Are you sensitive to onions cooking? It doesn’t bother me at all. I can slice and cook onions all day without shedding a tear. I must be a weird genetic mutant, but any time I cook any amount of onion, my kids stagger into the kitchen with tears running down their faces, practically sobbing “Are you cooking onions?!” I turn on the exhaust fan and open the window (yes, even in February) but nothing much seems to help. I tortured them yet again to make this recipe. They will tell their therapist about this when they are older.
There’s a recipe for Onion Bisque in the March issue of Bon Appetit from Le Petite Grocery in New Orleans that I just had to try (even if it made my kids cry). I am a big, huge, giant fan of French onion soup, but I find it hard to eat with the bread and cheese – too complicated. This recipe purees the soup which solves that problem. I’ve adapted it, so here’s my version:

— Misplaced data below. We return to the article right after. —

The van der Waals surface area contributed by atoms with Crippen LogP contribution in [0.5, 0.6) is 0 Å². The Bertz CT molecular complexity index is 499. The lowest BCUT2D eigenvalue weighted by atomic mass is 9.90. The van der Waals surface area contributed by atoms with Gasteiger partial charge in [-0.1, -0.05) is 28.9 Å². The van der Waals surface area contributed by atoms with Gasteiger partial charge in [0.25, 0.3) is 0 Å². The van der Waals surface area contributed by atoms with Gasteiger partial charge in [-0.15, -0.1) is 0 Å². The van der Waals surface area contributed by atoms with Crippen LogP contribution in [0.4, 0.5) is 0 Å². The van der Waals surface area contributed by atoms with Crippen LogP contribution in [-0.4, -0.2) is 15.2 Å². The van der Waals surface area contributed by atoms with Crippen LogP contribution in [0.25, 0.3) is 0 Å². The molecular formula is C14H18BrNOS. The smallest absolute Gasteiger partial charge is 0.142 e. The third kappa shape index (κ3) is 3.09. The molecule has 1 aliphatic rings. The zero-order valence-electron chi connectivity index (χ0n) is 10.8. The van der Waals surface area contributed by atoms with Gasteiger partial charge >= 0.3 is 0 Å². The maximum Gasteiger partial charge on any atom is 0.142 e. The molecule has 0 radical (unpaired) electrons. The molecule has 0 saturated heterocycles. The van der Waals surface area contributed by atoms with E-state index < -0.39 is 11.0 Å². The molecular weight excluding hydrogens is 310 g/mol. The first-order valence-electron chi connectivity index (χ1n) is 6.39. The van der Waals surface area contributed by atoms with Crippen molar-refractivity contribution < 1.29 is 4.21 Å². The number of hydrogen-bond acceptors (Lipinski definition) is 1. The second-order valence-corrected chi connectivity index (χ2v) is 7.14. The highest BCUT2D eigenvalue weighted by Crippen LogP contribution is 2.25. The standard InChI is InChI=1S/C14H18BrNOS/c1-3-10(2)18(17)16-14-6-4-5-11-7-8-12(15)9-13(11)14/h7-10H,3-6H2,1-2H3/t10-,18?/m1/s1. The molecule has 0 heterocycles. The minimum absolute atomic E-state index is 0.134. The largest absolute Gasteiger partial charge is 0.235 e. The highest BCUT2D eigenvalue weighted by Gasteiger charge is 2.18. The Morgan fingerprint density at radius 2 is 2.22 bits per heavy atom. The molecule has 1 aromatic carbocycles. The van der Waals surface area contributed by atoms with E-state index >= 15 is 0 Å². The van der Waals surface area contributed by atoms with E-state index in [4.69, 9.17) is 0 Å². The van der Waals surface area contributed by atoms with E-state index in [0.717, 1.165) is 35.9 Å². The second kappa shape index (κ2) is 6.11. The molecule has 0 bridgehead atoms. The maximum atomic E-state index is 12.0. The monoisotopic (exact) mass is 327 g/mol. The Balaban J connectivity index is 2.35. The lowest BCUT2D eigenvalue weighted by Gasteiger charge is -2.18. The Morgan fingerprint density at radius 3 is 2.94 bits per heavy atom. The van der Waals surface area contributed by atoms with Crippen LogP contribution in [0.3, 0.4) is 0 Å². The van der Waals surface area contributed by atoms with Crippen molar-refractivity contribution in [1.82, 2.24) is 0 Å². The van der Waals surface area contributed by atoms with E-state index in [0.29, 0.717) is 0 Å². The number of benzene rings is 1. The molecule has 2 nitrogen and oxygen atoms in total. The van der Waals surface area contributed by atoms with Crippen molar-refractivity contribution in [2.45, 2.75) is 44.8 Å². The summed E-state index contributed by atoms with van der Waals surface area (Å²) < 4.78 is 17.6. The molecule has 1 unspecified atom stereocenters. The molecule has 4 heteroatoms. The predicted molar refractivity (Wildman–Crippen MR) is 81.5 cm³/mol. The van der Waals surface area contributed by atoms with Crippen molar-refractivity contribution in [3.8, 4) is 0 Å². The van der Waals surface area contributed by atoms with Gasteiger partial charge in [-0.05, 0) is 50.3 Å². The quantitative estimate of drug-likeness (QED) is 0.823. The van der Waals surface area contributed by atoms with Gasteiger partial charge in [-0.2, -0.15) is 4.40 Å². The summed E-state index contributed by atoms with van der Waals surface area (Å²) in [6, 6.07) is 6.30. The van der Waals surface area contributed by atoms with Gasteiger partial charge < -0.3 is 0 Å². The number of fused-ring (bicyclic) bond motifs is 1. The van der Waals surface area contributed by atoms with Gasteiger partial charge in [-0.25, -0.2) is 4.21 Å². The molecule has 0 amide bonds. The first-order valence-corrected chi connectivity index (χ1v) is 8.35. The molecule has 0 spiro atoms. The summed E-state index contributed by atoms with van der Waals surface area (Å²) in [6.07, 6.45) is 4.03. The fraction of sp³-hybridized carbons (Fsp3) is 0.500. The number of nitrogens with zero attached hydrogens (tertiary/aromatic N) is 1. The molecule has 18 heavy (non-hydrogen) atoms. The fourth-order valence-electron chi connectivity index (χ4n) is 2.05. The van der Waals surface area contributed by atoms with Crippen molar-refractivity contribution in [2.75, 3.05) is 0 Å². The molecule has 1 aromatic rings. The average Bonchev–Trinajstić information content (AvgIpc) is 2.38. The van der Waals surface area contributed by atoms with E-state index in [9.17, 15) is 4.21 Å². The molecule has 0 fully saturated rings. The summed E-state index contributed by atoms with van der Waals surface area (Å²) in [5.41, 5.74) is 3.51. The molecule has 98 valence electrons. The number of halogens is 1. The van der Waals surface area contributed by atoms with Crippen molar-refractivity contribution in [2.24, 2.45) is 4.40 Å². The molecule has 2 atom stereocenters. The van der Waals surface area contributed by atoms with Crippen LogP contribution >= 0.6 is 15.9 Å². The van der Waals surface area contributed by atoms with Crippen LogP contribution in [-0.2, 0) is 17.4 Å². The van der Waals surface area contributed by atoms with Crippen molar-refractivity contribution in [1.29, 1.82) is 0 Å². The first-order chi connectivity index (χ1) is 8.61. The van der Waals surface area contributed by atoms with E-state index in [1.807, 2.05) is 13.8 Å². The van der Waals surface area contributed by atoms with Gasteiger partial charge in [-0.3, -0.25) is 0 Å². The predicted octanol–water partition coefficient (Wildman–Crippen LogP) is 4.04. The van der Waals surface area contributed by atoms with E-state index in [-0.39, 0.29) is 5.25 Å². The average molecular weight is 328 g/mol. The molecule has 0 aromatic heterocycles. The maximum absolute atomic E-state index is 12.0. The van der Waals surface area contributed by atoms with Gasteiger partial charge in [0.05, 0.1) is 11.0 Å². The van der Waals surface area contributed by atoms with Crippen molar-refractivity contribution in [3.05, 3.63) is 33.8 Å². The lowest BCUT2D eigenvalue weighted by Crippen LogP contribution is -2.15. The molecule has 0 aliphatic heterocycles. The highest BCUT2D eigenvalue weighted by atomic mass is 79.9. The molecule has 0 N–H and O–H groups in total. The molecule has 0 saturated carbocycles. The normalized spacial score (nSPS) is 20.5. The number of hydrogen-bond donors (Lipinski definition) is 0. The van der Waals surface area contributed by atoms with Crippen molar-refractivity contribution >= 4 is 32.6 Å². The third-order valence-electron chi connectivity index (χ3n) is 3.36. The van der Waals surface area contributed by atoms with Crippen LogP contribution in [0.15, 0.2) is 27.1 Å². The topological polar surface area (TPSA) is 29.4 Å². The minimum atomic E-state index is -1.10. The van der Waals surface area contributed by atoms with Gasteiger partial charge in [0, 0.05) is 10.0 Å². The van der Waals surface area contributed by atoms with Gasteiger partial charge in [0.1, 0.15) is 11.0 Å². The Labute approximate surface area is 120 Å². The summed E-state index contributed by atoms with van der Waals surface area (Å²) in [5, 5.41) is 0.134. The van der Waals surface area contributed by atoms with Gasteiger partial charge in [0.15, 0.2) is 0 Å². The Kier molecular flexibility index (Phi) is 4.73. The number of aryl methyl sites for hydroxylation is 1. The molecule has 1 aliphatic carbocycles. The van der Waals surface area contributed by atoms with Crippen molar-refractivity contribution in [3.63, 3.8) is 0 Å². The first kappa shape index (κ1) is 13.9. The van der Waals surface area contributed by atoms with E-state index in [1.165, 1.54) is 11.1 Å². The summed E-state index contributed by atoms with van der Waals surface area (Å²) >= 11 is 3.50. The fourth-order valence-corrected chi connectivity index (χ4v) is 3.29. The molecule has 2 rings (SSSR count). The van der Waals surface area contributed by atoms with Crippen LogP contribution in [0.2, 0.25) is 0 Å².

2 tbsp olive oil
3 large sweet onions, peeled and sliced thinly
4 garlic cloves, peeled and smashed
1 teaspoon dried thyme
3 cups chicken broth
3 cups beef broth
3 slices day old whole wheat bread
3 slices Swiss cheese
Heat the oil in a large wide pot over medium low and add the onions. Cook for about 20 minutes, stirring often. Add the garlic and cook another 20 minutes, stirring until onions are a deep golden color. Add the thyme and broths and bring to boil. Reduce the heat and simmer for 20 minutes. Turn off heat. Add the bread and cheese to the pot and let it sit for about 10 minutes until the bread is mushy and the cheese is softened. Use a hand blender and puree the soup. Reheat to just barely boiling and serve. Serves 4-6.
It was fan-friggin-tastic. Creamy and smooth and so deeply flavorful it made me moan. The bread thickens it nicely and you get all the flavor of traditional French onion soup without the stringy cheese mess or trying to hack up the bread with your spoon. I’ll be making it this way from now on (tears be damned).